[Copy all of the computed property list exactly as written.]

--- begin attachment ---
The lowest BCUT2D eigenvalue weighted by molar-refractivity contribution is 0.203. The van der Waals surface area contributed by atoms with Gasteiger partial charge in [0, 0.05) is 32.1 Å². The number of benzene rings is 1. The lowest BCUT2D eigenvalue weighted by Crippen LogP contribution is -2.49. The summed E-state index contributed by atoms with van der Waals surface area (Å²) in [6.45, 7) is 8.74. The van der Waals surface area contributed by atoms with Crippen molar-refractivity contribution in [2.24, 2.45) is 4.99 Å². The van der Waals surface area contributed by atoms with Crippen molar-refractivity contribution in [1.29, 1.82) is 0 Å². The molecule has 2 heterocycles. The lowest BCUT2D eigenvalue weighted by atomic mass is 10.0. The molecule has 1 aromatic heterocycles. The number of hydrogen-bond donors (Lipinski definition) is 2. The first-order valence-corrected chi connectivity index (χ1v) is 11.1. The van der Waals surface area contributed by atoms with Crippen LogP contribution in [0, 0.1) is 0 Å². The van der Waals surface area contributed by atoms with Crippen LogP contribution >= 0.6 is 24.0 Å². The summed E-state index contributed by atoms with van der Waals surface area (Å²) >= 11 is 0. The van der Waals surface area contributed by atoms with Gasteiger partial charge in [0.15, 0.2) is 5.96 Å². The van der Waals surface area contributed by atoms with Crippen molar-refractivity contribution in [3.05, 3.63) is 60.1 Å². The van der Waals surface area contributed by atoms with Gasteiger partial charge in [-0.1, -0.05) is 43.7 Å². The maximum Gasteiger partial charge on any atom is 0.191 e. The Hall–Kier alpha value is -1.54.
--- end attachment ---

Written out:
The lowest BCUT2D eigenvalue weighted by molar-refractivity contribution is 0.203. The van der Waals surface area contributed by atoms with Gasteiger partial charge in [0, 0.05) is 32.1 Å². The number of benzene rings is 1. The lowest BCUT2D eigenvalue weighted by Crippen LogP contribution is -2.49. The summed E-state index contributed by atoms with van der Waals surface area (Å²) in [6.45, 7) is 8.74. The van der Waals surface area contributed by atoms with Crippen molar-refractivity contribution in [2.24, 2.45) is 4.99 Å². The van der Waals surface area contributed by atoms with Crippen molar-refractivity contribution in [1.29, 1.82) is 0 Å². The molecule has 2 heterocycles. The lowest BCUT2D eigenvalue weighted by atomic mass is 10.0. The molecule has 1 aromatic heterocycles. The number of hydrogen-bond donors (Lipinski definition) is 2. The first-order valence-corrected chi connectivity index (χ1v) is 11.1. The van der Waals surface area contributed by atoms with Crippen LogP contribution in [0, 0.1) is 0 Å². The van der Waals surface area contributed by atoms with Crippen LogP contribution >= 0.6 is 24.0 Å². The summed E-state index contributed by atoms with van der Waals surface area (Å²) >= 11 is 0. The van der Waals surface area contributed by atoms with Gasteiger partial charge in [0.15, 0.2) is 5.96 Å². The van der Waals surface area contributed by atoms with Crippen molar-refractivity contribution in [3.05, 3.63) is 60.1 Å². The van der Waals surface area contributed by atoms with Gasteiger partial charge in [-0.1, -0.05) is 43.7 Å². The maximum Gasteiger partial charge on any atom is 0.191 e. The Hall–Kier alpha value is -1.54.